Art fairs: why buying and selling original art matters more than ever

Linda Pittwood

Why the explosion in original art sales and art fairs, says Linda Pittwood, and are they any good for art?

Thinking about art fairs, I cast my mind back to the last three years of the Manchester Contemporary.  Closed my eyes and thought about how this contemporary art showcase has gradually gained in confidence and introduced me to artists I hadn’t heard of before. It has educated me about what Han Feng did next after winning the John Moores Painting Prize China in 2010, and allowed me to revisit artists such as Samantha Donnelly. The recent involvement of art magazine, Corridor 8, as well as the Contemporary Art Society, has also given the Manchester Contemporary critical edge and national relevance.

The problem is that most people who rate the Manchester Contemporary won’t even acknowledge its bawdier populist cousin, the Buy Art Fair, which takes place at the same time. I always go to this, in case there are gems hiding amongst the wacky cow portraits; with the Buy Art Fair, the tone shifts from the critical to the brazenly commercial. Whereas the Manchester Contemporary is the result of a strong network of commercial galleries, the booths of the Buy Art Fair don’t have much to say about the state of the arts today.

All fairs, good or bad, can be an intense, condensed art experience; they are a snapshot of a city’s arts ecology

How can two events taking place at the same time, with broadly the same aims, feel so different? The prerogative of all art fairs is to get people in a room with art, and try to sell it to them. All fairs, good or bad, can be an intense, condensed art experience. There is none of the physical and head space that a gallery will allow; there is no ironing out of fixtures and fittings so that visitors can enjoy the art without distractions. But, in spite or because of their intensity, art fairs in their most thoughtful incarnation can be a snapshot of a city’s thriving arts ecology.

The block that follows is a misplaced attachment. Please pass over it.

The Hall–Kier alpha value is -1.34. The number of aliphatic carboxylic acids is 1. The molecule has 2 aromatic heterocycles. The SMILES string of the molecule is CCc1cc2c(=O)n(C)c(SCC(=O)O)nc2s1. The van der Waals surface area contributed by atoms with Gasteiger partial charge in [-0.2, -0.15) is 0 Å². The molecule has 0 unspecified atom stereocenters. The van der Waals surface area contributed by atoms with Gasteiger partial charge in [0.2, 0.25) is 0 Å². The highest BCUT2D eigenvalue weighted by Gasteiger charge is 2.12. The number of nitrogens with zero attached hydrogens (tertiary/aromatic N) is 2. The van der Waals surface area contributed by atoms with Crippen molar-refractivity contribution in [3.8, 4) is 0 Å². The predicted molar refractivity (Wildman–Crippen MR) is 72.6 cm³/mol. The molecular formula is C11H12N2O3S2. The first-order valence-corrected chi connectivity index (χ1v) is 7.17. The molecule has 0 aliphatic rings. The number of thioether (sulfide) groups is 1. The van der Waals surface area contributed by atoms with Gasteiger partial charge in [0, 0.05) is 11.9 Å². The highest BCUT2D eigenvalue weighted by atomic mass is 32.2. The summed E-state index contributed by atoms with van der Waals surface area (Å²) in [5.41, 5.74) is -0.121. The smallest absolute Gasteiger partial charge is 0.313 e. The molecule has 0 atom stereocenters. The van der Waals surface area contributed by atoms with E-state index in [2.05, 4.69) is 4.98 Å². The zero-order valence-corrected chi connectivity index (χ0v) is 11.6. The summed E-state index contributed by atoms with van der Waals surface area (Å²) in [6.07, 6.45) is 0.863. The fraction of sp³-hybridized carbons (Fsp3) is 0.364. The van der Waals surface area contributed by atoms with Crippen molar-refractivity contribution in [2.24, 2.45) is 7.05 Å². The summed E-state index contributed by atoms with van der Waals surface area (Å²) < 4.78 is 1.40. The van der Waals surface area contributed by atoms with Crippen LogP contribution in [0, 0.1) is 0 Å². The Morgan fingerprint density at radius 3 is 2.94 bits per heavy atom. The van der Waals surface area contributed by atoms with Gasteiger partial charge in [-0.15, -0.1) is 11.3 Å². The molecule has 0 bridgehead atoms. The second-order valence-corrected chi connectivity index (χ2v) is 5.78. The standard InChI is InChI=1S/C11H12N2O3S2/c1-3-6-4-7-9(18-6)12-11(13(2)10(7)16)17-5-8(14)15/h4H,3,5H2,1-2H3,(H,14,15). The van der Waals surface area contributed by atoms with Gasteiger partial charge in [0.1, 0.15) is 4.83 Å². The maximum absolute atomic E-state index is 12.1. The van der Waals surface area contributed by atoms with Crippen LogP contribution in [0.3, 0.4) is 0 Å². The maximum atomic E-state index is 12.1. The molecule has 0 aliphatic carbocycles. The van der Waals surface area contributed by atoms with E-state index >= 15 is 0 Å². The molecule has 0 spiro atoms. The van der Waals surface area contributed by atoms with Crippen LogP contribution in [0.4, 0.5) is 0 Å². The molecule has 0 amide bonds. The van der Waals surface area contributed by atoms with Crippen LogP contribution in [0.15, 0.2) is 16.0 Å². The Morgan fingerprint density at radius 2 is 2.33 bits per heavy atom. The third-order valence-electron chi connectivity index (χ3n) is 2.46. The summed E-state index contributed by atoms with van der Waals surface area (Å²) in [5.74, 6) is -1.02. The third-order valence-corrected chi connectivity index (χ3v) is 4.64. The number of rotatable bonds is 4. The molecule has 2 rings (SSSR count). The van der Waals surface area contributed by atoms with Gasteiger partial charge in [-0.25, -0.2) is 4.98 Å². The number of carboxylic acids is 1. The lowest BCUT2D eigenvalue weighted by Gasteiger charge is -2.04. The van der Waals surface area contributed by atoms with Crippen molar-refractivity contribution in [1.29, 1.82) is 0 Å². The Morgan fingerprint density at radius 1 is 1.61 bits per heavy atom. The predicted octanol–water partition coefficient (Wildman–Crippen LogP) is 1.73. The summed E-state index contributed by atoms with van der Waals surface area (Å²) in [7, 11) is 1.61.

In Liverpool there has been a sudden explosion of art fairs: Cave in September, The Great Liverpool Art Fair in November and two just before the end of 2012: the Winter Arts Market and the print ‘edition’ of the Liverpool Art Fair.  As in Manchester, they vary wildly; some very sensitively curated (Cave), others with more of a craft focus (The Great Liverpool Art Fair) and some, such as the Winter Arts Market, a combination of the two (the latter blogged about the younger artists it exhibited, such as Hannah Bitowski, former member of the artist-run Royal Standard in Liverpool).

For all their differences, the quality that unites all of the North West events, and distinguishes them from art fair beast Frieze, is that they have a warmth. By which I mean: the gallerists, artists and other representatives want to talk to visitors (customers?) rather than waiting for the punter to make the first move. At Frieze this creates a weird tension; it is almost as though you are sharing the same space as the art and the gallerists, except they are in another dimension. Even the Grizedale Arts presentation in the project space here (brilliant though it was, especially Bedwyr Williams’ ‘curator cadaver’ cake) somehow failed to thaw the ice.

Perhaps the art fairs in Liverpool have moved in to fill a hole. They don’t offer the same experience as some of the cutting-edge galleries that succumbed to funding cuts, migrated to London (Ceri Hand) or shut up shop all together (A Foundation). But they have laudable aims: introducing ordinary people to artists, exposing visitors to new ideas and encouraging them to support artists through purchasing and collecting contemporary art. Liverpool is one of the most deprived areas of the country, so for the city to support this many arts selling events there must be a market here, as the Manchester Contemporary has already proved there is further east. I take the art fairs as a positive sign of, if not economic recovery, certainly proof of the North West’s enduring love affair with the visual arts.

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